Media freedom revisited -Pakistan Press Foundation (PPF)

Paksitan Press Foundtion

Media freedom revisited

Pakistan Press Foundation

The mushroom growth of the electronic media, since the advent of granting operating licences to private TV channels more than a decade ago, has offered the viewers a wide spectrum of news coverage, but also added to their woes by – at times – presenting uncorroborated news as fact.

The electronic media is an extremely powerful tool. In his book, “Media: The Second God”, Tony Schwartz, a television advertising specialist, states: “Godlike, the media can change the course of a war, bring down a president or a king, elevate the lowly and humiliate the proud, by directing the attention of millions on the same event and in the same manner.”

In view of its extraordinary clout, it is imperative that the media exercise responsibility in its coverage. Unfortunately, the Pakistani media sometimes indulges in spreading sensationalism, causing severe repercussions.

Take the example of an incident on July 24, 2013, when a TV channel aired the breaking news and repeatedly asserted that a PAF Mushshak aircraft has crashed in River Indus during a training mission and its crew is missing. Subsequently, the reporter updated that part of the crashed aircraft has been fished out. To further authenticate the account, DCO Swabi was quoted as the main source. The news spread like wildfire and falling prey to competition, the story was picked up almost by every TV channel without verification.

This had severe repercussions since the region is inhabited by about 700 pilots belonging to Pakistan Air Force and Army Aviation, who engage in conducting flight training and operational missions. The aviators have elderly parents, brothers, sisters, relatives, and friends in their native towns and villages as well as abroad. When such depressing news is released, without naming the crew members, the families and well wishers of every aviator fears the worst for their loved ones and the PAF and army air bases are inundated with frantic inquiries.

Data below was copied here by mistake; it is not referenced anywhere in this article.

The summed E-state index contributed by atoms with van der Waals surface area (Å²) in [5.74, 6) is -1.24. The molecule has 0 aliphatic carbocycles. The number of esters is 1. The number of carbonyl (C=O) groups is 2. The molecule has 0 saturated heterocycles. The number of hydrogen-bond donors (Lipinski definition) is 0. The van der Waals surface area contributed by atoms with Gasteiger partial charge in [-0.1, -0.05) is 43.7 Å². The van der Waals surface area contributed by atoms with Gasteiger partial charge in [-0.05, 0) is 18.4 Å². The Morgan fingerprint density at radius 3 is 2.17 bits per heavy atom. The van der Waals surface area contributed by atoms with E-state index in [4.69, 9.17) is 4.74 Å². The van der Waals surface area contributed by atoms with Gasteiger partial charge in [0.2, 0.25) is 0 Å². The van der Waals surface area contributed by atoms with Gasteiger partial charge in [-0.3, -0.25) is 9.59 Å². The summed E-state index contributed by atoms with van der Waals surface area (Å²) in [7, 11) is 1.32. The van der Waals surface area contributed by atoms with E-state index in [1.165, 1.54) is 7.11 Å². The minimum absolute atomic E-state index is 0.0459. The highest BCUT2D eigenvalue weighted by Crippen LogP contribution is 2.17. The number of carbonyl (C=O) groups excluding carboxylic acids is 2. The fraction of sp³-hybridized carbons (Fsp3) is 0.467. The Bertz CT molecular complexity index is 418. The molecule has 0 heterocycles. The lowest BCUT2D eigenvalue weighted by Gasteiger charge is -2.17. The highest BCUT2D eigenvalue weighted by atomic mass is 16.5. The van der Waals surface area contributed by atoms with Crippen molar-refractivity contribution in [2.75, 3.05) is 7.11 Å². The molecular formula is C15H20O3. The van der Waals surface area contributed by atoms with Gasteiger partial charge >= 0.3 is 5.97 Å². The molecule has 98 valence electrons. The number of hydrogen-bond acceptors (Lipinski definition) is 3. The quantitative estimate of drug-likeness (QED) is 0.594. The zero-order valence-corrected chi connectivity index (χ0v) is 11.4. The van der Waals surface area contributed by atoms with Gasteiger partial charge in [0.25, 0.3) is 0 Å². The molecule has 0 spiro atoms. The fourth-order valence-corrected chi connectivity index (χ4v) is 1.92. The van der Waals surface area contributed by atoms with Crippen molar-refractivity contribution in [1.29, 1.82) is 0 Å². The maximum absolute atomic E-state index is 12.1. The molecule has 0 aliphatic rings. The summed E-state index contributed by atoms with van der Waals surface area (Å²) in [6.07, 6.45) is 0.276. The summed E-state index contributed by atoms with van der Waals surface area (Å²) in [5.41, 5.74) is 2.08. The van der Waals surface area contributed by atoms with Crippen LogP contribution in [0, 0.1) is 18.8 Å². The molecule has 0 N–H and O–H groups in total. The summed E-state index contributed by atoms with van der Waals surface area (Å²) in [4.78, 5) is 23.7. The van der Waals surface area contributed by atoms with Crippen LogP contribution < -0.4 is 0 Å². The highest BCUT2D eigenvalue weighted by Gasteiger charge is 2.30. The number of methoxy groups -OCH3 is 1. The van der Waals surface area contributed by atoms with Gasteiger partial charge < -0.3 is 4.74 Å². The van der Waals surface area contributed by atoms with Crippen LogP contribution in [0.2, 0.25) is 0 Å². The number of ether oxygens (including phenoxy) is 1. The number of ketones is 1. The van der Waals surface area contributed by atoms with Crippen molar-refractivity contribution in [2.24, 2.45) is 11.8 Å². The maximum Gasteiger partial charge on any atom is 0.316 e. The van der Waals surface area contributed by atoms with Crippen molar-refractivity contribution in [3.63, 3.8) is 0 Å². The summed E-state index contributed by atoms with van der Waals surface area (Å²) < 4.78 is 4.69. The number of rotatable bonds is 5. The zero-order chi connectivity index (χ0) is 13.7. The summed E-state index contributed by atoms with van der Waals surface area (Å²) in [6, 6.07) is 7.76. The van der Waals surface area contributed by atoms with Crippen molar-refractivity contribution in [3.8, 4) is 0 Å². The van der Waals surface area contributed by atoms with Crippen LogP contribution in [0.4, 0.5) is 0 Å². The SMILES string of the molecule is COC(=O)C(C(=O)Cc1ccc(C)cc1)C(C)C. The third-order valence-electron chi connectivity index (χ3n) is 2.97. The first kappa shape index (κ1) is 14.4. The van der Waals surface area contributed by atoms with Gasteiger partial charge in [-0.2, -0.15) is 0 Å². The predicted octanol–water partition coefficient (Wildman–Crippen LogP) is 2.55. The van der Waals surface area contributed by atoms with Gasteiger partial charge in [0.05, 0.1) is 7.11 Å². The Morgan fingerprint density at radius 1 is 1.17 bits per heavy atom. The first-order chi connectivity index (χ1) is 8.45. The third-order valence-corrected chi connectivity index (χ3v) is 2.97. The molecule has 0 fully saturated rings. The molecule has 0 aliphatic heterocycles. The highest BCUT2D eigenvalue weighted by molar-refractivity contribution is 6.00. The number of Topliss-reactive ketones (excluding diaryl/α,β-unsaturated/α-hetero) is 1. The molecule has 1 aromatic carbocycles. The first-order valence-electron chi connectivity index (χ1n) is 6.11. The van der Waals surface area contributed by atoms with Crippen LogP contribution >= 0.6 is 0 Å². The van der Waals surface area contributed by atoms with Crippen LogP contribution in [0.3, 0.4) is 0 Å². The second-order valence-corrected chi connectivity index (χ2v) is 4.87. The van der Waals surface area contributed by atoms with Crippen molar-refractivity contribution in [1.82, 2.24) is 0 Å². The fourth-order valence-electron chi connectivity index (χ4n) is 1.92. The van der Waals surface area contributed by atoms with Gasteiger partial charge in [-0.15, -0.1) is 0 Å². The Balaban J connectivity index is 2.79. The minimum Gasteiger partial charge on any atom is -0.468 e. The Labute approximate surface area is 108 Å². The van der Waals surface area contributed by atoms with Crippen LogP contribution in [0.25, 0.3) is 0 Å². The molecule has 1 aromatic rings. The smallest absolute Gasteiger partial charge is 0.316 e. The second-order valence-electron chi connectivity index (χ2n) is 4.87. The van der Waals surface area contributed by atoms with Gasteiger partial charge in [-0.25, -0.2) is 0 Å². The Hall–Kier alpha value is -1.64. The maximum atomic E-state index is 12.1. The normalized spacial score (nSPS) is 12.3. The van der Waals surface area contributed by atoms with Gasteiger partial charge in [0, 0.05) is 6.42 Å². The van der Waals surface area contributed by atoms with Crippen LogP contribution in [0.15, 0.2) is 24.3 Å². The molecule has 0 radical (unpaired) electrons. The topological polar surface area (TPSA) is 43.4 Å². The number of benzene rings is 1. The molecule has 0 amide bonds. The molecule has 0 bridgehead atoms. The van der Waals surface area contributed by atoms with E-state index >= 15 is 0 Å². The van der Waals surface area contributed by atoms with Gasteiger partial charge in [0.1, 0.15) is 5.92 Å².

When the truth unfolded, it was discovered that the concerned TV channel had released unconfirmed news in its exuberance to be the first to break it whereas no air crash had occurred, while the rest of the TV channels blindly followed suit. The ISPR informed that an Army Aviation Mushshak aircraft flying in the area dropped its external fuel tank due to technical reasons. The dropped tank was later recovered by an army rescue team. The incident was misconstrued by the TV channel, which never bothered to even render an apology to its viewers, callously remaining oblivious to the anxiety created by its baseless report.

Unfortunately, in Pakistan, there is no precedence of suing the media for causing misery and despair to its viewers through its negligence or wilful misreporting. In the Occident, the media remains vigilant, objective, and watchful not only due to a sense of responsibility, but also through the deterrence of being sued for libel or disregard of ethical norms.

Take also the example of the gunman taking Islamabad hostage on August 15, 2013, for five hours, when the Islamabad Police and Interior Ministry appeared clueless, but the dismal performance of the law enforcement agencies is another story. The media was continuously providing a running commentary of the events; it even had a scuffle with the police, while trying to go beyond the prescribed limits.

The sad aspect is that in July 2007, during the Lal Masjid siege in Islamabad, the media had tried to become mediators, was communicating directly with the hostage takers, who being eloquent orators swayed public opinion in their favour and Pakistan is still paying the price through heightened terror attacks.

Apparently, no lessons were learnt and in this latest incident too some television channels, in a bid to take the lead, were communicating with the gunman and his wife confusing the issue. Because of the interest created, the general public started thronging the scene of the standoff, with their families to watch the tamasha (show) live, putting themselves in danger.

There is thus a dire need for the media to do some soul-searching and evolve a truly effective code of ethics, a modus operandi, where its basic function of informing the people about latest developments is not compromised, but remains within the boundaries of presenting confirmed news, sans sensationalising or whipping up emotions. The media must itself be accountable to its elected or appointed body and face penalties for the violation of laid down norms. In the absence of such legislation, we will continue to repeat the mistakes, continuing to agonise the viewers.

The writer is a former group captain of PAF, who also served as air and naval attaché at Riyadh. Currently, he is a columnist, analyst, and host of programme Defence and Diplomacy on PTV.­

The Nation

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